Hall of Famer Jim Palmer is putting his hardware up for bids. Listed on Hunt Auctions are all three of his Cy Young Awards and two of his four Gold Gloves.
Palmer is working as a TV analyst for the Orioles, so he still has a steady income. However, he doesn’t see the mementos as worth keeping any longer.
“While I am immensely proud to have received these awards, that chapter of my life has passed,” he said. “I am aware of people that love baseball and would treasure items like mine. Hopefully, these awards will bring happiness into baseball fans’ lives and allow me to make a difference in my family’s future.
“At this juncture of my life, I would rather concern myself with the education of my grandchildren,” he said. “I also have a stepson, (15-year-old) Spencer, who is autistic and will need special care for the rest of his life. My priorities have changed.”
Palmer also stated that a portion of the profits will be given to the autism project of Palm Beach County.
Palmer won Cy Young Awards in 1973, 1975 and 1976. He won Gold Gloves in four straight years from 1976-79. All 19 of his big-league seasons were with the Orioles, and he ended up going 268-152 with a 2.86 ERA.
Hunt Auctions expects Palmer’s Cy Young Awards to go for $60,000-$80,000 apiece and the Gold Gloves to bring in $10,000-$15,000.
Mets manager Terry Collins said on Wednesday, “It’s unlikely that [Steven Matz] will start the season with us.” The final spot in the Mets’ starting rotation will go to either Zack Wheeler or Seth Lugo, Newsday’s Marc Carig reports.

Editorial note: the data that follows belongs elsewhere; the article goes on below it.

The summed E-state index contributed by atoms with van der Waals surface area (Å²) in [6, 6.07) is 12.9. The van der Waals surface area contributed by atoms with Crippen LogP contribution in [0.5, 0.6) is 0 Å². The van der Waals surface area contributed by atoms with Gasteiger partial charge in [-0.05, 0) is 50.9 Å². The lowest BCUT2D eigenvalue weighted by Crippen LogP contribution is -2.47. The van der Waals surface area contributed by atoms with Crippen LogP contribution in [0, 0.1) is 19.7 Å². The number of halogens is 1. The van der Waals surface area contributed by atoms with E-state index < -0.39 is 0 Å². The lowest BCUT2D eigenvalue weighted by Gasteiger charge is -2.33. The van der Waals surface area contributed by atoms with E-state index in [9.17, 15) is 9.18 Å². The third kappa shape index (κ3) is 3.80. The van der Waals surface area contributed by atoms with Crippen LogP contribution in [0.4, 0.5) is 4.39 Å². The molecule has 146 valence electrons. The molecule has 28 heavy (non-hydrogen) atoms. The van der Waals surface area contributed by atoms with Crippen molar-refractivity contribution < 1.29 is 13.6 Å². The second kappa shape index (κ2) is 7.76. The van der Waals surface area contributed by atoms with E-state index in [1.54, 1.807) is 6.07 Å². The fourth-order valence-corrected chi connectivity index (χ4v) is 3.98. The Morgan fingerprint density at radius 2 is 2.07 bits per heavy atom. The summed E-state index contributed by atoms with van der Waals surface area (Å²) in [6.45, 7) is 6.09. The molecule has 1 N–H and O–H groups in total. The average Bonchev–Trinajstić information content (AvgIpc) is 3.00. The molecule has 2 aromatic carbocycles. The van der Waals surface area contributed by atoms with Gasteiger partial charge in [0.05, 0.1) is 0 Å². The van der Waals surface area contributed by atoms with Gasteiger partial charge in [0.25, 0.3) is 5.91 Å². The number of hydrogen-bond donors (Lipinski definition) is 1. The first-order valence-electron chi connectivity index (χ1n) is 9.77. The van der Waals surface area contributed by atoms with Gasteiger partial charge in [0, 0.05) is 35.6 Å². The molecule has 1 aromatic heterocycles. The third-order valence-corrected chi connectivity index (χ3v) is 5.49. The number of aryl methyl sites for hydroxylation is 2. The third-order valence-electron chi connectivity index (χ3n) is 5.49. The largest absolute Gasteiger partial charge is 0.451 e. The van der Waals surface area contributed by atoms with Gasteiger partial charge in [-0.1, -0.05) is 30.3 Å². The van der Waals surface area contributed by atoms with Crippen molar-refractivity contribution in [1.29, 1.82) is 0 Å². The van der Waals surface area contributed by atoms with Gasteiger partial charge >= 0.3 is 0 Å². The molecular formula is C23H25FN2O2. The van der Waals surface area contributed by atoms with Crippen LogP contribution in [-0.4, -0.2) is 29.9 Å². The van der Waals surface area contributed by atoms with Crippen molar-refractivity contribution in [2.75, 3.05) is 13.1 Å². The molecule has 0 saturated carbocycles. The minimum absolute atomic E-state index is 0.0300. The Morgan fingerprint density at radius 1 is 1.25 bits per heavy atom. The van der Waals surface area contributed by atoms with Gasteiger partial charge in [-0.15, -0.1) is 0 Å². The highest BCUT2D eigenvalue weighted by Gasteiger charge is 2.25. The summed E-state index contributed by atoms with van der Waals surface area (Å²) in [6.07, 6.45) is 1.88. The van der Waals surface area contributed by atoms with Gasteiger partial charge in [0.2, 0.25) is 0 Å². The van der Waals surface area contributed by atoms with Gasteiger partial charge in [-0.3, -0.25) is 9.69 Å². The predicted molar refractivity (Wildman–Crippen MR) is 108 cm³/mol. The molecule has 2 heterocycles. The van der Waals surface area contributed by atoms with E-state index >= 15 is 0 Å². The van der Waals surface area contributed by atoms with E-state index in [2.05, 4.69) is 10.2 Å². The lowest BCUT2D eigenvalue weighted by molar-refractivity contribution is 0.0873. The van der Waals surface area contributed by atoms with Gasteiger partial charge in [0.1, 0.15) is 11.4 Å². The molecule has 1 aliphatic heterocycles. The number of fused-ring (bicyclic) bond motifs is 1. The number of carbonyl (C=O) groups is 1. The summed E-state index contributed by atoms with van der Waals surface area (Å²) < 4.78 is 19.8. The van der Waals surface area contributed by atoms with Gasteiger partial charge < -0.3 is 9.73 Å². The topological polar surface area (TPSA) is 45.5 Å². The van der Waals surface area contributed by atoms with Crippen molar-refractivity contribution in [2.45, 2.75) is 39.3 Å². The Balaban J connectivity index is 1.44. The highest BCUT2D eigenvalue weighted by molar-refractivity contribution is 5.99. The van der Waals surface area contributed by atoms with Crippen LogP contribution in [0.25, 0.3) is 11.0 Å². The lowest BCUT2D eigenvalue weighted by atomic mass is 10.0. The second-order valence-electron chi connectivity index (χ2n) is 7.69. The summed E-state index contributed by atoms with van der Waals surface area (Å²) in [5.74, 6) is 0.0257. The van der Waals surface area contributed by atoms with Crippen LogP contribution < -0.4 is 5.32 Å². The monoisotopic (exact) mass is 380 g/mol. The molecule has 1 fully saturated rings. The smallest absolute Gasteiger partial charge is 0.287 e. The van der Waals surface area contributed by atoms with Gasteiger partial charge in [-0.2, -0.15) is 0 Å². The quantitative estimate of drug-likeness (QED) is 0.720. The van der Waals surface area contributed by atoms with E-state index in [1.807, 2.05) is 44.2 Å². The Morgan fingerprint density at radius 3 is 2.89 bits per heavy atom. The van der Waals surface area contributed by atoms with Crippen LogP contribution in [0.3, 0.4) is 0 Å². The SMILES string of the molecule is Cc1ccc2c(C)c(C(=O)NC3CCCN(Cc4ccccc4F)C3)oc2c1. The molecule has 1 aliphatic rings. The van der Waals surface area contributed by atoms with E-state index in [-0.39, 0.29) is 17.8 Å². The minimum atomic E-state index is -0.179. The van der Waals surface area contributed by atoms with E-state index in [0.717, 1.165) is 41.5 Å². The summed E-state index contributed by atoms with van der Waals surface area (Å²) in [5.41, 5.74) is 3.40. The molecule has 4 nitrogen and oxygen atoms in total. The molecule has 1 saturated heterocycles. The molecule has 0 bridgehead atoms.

On Wheeler’s innings limit, assistant GM John Ricco said, “There’s going to be some number but we don’t exactly know what that is.” Wheeler missed the last two seasons after undergoing Tommy John surgery.
Neither Wheeler nor Lugo have had terrific springs as each carries a 5.11 and 5.56 Grapefruit League ERA, respectively. However, Carig notes that Wheeler has impressed simply by appearing healthy and brandishing a fastball that once again sits in the mid- to high-90’s. Lugo, meanwhile, proved crucial to the Mets last year, posting a 2.67 ERA across eight starts and nine relief appearances.
Nick Groke of the Denver Post reports that the Rockies agreed to a $200 million, 30-year lease with the Metropolitan Baseball Stadium District, which is the state division that owns Coors Field. As part of the deal, the Rockies will lease and develop a plot of land south of the stadium, which will cost the team $125 million for 99 years.
As Groke points out, had the Rockies not reached a deal by Thursday, March 30, the lease would have rolled over for five more years.
Rockies owner Dick Monfort issued a statement, saying, “We are proud that Coors Field will continue to be a vital part of a vibrant city, drawing fans from near and far and making our Colorado residents proud.”
The Rockies moved into Coors Field in 1995. It is the National League’s third oldest stadium. In that span of time, the Rockies have made the playoffs three times, the last coming in 2009 when they lost in the NLDS to the Phillies. The Rockies were swept in the 2007 World Series by the Red Sox.